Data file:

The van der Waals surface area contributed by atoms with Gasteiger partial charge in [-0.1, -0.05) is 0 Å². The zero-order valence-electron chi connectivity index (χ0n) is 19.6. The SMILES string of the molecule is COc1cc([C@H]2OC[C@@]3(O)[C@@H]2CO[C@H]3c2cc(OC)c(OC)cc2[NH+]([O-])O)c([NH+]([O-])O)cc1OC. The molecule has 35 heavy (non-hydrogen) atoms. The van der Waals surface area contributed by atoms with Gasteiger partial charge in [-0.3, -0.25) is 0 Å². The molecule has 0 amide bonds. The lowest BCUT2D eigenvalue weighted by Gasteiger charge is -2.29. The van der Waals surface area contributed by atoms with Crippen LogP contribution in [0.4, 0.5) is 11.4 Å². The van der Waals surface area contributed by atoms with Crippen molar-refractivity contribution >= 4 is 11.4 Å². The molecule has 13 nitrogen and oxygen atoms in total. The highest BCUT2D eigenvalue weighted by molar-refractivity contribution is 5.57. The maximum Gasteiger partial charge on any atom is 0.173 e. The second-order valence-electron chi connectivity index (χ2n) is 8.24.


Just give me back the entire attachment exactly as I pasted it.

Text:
The van der Waals surface area contributed by atoms with Gasteiger partial charge in [-0.1, -0.05) is 0 Å². The zero-order valence-electron chi connectivity index (χ0n) is 19.6. The SMILES string of the molecule is COc1cc([C@H]2OC[C@@]3(O)[C@@H]2CO[C@H]3c2cc(OC)c(OC)cc2[NH+]([O-])O)c([NH+]([O-])O)cc1OC. The molecule has 35 heavy (non-hydrogen) atoms. The van der Waals surface area contributed by atoms with Gasteiger partial charge in [-0.3, -0.25) is 0 Å². The molecule has 0 amide bonds. The lowest BCUT2D eigenvalue weighted by Gasteiger charge is -2.29. The van der Waals surface area contributed by atoms with Crippen LogP contribution in [0.4, 0.5) is 11.4 Å². The van der Waals surface area contributed by atoms with Crippen molar-refractivity contribution >= 4 is 11.4 Å². The molecule has 13 nitrogen and oxygen atoms in total. The highest BCUT2D eigenvalue weighted by molar-refractivity contribution is 5.57. The maximum Gasteiger partial charge on any atom is 0.173 e. The second-order valence-electron chi connectivity index (χ2n) is 8.24.